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From: williamkempf_at_[hidden]
Date: 2001-03-15 16:28:13

--- In boost_at_y..., Beman Dawes <bdawes_at_a...> wrote:
> At 03:18 PM 3/15/2001, williamkempf_at_h... wrote:
> >I haven't missed the problem. The C++ "volatile" with platform
> >specific memory barriers (a concept I've been considering for a
> >phase of Boost.Threads) will make "atomic_t" compliant on
> >that must have the poor "mutex implementation". In practice I
> >we'll never really use the poor implementation.
> Here is a question to ask yourself. Does the platform's native API
> a call which correctly performs the function desired? Does that
> work correctly when called by various C++ programs?
> If the answer is yes (as it usually is on modern operating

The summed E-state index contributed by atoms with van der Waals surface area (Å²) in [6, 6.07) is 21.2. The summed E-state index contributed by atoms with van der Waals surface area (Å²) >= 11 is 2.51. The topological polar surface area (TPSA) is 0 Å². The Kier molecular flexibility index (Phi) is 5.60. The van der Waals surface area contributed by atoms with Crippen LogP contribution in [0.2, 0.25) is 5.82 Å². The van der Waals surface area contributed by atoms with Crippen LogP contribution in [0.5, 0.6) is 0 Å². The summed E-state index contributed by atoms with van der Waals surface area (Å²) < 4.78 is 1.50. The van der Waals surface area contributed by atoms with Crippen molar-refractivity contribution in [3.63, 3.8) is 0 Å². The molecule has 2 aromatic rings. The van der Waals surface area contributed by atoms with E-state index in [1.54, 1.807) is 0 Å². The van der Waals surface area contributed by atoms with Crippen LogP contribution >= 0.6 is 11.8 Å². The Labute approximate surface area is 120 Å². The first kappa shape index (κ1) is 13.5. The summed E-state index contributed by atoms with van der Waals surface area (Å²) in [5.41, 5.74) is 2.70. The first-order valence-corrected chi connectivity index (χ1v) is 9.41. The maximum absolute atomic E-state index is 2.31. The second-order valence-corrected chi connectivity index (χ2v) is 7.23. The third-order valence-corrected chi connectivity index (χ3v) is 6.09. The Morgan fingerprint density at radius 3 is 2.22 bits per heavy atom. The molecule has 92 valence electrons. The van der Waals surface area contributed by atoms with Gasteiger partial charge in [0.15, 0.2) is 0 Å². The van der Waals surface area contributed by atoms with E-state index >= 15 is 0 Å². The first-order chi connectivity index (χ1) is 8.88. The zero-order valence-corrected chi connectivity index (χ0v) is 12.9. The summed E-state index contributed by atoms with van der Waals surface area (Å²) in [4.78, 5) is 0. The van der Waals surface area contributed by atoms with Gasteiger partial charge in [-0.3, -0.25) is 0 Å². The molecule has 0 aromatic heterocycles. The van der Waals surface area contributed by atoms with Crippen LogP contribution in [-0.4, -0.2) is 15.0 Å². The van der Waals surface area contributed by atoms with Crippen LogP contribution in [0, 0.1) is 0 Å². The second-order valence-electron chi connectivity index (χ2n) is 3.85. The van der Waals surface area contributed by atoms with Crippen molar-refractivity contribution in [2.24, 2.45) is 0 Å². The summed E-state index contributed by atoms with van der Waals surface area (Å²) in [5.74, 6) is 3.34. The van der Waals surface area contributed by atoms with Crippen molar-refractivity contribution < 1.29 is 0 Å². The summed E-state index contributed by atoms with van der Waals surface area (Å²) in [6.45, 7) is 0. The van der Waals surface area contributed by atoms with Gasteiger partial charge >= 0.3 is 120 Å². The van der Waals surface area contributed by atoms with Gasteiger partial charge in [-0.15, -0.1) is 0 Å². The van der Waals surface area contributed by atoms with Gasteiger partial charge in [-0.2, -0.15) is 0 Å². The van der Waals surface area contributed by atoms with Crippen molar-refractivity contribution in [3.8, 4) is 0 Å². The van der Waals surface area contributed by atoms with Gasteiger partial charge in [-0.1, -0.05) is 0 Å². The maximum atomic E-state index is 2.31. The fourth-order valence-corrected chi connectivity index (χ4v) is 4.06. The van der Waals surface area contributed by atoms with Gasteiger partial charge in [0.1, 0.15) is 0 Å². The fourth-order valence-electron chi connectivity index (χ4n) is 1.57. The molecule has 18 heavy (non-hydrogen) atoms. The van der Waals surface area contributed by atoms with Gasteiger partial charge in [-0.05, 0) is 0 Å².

systems), then
> presumably compilers have used the licence granted by the C++
> 1.9 paragraph 6 to treat that function as "observable behavior".
If they
> didn't, you would not be able to safely call the various system
API's from
> C++.
> So as long as a C++ program relies only on that "observable
behavior" I'm
> assuming we are OK.
> For a system which doesn't guarantee even its own API's to work
from C++,
> then all bets are off.
> Am I missing something?

Just a small detail. A classic example is the "Double-Checked
Locking Optimization" pattern. On MP (multiple processor) machines
the machines architecture does some optimizations that can result in
this pattern not working. In addition to language constructs such as
volatile you need to use a platform specific "memory barrier" to
insure the CPU(s) don't optimize the code in such a way as to cause
incorrect behavior in this pattern. The atomic_t type built on using
a mutex may be subject to this same error (this goes beyond my
expertise on the subject). There was a recent thread on this subject
on the Usenet.

The point is, however, these issues can all be addressed in a
platform specific manner with out the need for a change to the
interface of atomic_t.

Bill Kempf

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